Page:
The Life of Patrick Hues Mell
Biography of a 19th century pastor and educator. Mell (1814-1888) was elected President of the Georgia Baptist Convention in 1857 and three years later was named President of the Southern Baptist Convention, a position he retained until 1888. Authored by his son P.H. Mell, Jr.
About Patrick Hues Mell
Patrick Hues Mell was one of the most influential educators and ministers in 19th century Georgia. For almost fifty years he served as professor of ancient languages and chief administrator at Mercer University and the University of Georgia and he was also a prominent leader in the Southern Baptist and Georgia Baptist conventions. His greatest influence as a moderator of numerous religious and educational assemblies earned him the designation “prince of parliamentarians.”
Born in 1814, Mell received his education from local academies until his entrance into Amherst College in Massachusetts in 1833. He left Amherst two years later and served as teacher and administrator in various schools in the North before arriving at Emory College (which came to be later named Emory University) in Oxford, Georgia. In 1841 Mell joined the faculty at Mercer University, Penfield, as professor of ancient languages. In 1856 he took a similar position at the University of Georgia, Athens, becoming that school’s vice chancellor in 1860. From 1878 to 1888 he was the chancellor of the university.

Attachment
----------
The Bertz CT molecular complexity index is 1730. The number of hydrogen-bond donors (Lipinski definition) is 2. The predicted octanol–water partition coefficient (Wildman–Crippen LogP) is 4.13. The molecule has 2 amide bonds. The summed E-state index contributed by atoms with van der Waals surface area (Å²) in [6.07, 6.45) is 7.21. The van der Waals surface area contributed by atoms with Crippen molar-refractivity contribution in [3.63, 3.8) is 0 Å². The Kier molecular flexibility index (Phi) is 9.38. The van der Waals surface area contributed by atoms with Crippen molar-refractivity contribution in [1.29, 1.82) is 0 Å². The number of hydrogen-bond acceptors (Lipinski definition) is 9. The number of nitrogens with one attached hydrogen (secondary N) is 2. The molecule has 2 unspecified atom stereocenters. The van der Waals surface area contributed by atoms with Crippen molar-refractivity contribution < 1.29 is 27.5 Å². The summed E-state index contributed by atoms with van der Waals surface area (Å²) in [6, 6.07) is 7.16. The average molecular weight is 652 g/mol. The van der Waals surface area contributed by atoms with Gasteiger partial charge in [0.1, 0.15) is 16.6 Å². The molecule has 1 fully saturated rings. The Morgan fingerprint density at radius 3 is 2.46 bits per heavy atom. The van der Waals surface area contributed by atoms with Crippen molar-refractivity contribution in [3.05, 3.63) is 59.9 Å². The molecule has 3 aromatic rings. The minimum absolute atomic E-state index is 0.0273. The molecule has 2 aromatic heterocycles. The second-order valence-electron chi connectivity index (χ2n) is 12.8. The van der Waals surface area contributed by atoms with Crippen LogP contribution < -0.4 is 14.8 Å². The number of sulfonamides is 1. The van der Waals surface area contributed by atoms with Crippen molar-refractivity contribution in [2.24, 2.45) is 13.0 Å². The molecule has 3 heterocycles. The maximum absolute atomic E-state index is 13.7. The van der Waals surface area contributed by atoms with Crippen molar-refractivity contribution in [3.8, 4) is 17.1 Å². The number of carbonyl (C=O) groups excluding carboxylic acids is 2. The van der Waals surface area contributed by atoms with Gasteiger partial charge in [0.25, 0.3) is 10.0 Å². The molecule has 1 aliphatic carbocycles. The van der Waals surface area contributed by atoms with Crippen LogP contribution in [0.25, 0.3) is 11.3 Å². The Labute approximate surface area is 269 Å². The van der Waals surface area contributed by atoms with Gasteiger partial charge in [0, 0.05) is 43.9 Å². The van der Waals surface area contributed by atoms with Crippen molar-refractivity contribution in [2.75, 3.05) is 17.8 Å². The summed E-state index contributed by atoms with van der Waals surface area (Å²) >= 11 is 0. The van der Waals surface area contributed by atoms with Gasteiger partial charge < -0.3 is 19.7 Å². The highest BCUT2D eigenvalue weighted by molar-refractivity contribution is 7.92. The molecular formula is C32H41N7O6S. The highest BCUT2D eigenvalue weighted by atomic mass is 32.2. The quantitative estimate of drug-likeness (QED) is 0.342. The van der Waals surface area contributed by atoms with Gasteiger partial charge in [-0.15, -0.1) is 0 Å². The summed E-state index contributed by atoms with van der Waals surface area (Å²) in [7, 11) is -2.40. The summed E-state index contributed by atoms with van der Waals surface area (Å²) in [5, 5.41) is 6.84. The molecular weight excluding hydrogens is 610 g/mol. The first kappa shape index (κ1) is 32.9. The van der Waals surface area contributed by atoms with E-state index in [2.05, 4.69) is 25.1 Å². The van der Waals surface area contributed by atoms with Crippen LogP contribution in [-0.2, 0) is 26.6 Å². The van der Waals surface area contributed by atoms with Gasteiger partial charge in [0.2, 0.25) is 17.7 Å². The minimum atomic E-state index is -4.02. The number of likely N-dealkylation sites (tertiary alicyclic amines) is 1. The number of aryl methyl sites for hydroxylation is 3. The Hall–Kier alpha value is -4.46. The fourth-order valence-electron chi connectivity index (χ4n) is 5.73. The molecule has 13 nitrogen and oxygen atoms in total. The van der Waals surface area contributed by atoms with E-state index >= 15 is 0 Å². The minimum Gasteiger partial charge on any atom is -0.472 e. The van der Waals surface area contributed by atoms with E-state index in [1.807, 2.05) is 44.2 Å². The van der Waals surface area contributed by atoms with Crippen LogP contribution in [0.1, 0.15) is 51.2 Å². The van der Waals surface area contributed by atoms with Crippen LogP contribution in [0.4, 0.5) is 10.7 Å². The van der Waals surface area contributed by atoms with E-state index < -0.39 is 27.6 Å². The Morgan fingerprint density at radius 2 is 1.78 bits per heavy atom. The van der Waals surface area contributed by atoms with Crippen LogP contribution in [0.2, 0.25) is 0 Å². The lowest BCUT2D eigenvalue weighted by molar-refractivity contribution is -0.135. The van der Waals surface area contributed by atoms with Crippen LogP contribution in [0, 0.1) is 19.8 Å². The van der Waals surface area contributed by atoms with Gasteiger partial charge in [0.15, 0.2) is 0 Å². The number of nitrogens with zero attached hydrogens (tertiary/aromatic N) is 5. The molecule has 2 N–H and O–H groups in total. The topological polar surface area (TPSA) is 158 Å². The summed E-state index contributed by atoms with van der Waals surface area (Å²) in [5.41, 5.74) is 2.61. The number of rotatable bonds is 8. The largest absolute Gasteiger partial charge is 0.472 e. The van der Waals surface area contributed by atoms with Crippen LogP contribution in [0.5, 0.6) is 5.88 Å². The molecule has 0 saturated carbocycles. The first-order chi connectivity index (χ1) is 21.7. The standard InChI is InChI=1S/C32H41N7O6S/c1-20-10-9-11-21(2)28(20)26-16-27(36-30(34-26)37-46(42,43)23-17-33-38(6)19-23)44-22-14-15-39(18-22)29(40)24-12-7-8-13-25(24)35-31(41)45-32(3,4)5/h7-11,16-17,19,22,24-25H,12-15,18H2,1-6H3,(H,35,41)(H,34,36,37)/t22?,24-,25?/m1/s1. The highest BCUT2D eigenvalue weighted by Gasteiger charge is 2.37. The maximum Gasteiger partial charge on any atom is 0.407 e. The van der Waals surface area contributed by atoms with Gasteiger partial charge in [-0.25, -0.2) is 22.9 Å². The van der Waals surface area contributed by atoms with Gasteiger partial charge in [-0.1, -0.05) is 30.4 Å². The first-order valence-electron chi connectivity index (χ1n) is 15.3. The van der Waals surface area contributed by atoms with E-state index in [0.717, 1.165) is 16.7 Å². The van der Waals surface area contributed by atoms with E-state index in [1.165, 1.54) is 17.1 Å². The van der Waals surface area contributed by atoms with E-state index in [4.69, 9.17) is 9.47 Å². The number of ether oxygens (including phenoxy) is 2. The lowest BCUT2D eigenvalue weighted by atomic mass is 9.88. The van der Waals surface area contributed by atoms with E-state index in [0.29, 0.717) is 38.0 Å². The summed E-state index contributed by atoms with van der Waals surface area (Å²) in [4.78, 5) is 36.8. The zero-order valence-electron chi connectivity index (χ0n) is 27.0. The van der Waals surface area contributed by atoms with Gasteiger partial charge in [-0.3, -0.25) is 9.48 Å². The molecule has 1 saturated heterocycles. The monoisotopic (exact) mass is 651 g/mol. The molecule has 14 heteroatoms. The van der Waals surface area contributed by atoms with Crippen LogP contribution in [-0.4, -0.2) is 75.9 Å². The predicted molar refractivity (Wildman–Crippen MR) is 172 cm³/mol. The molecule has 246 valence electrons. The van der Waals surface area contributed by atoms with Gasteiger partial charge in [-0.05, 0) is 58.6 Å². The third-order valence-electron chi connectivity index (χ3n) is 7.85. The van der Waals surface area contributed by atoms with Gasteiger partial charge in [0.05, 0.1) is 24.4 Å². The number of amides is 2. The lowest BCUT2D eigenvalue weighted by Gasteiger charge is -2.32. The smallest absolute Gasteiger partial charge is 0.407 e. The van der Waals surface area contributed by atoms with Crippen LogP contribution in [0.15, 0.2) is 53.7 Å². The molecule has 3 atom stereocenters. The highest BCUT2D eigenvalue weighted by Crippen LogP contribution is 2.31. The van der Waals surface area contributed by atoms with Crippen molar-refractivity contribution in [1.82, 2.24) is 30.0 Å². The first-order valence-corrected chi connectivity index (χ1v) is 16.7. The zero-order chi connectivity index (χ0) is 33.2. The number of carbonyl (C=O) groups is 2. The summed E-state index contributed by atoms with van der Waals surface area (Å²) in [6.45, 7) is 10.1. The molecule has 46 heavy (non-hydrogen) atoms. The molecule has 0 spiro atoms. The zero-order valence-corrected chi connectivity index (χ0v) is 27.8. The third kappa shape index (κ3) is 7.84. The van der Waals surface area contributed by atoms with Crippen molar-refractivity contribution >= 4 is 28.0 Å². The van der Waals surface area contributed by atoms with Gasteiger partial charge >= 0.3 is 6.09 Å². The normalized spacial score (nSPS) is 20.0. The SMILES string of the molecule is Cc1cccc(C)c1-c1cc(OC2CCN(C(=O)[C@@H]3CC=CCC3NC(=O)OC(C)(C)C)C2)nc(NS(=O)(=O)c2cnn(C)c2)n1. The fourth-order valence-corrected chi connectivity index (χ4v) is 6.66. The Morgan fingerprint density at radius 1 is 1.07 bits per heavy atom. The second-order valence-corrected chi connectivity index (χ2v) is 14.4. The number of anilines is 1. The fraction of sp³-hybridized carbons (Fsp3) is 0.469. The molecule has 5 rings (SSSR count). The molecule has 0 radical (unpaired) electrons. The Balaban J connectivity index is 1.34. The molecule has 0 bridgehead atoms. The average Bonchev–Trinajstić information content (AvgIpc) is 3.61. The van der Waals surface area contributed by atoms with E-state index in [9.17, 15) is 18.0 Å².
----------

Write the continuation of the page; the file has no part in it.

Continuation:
Leader Among Georgia Baptists
A lay leader of Georgia Baptists, Mell figured largely in all aspects of Southern Baptist life. As a parliamentarian he was the moderator of the Georgia Baptist Association (1855-87), president of the Georgia Baptist Convention (1857-87), and president of the Southern Baptist Convention (1863-71, 1880-87). He served as pastor of the Baptist church at Greensboro for ten years and led the congregations at Bairdstown for 30 years and Antioch for 26 years.
He wrote the books Baptism in Its Mode and Subjects; Corrective Church Discipline; A Manual of Parliamentary Practice; and The Doctrine of Prayer. He also wrote articles and tracts on the subjects of slavery and predestination.
Mell and his wife had eight children, and due to her untimely death, he was left in the care of them alone for much of his later life. He died in January 1888.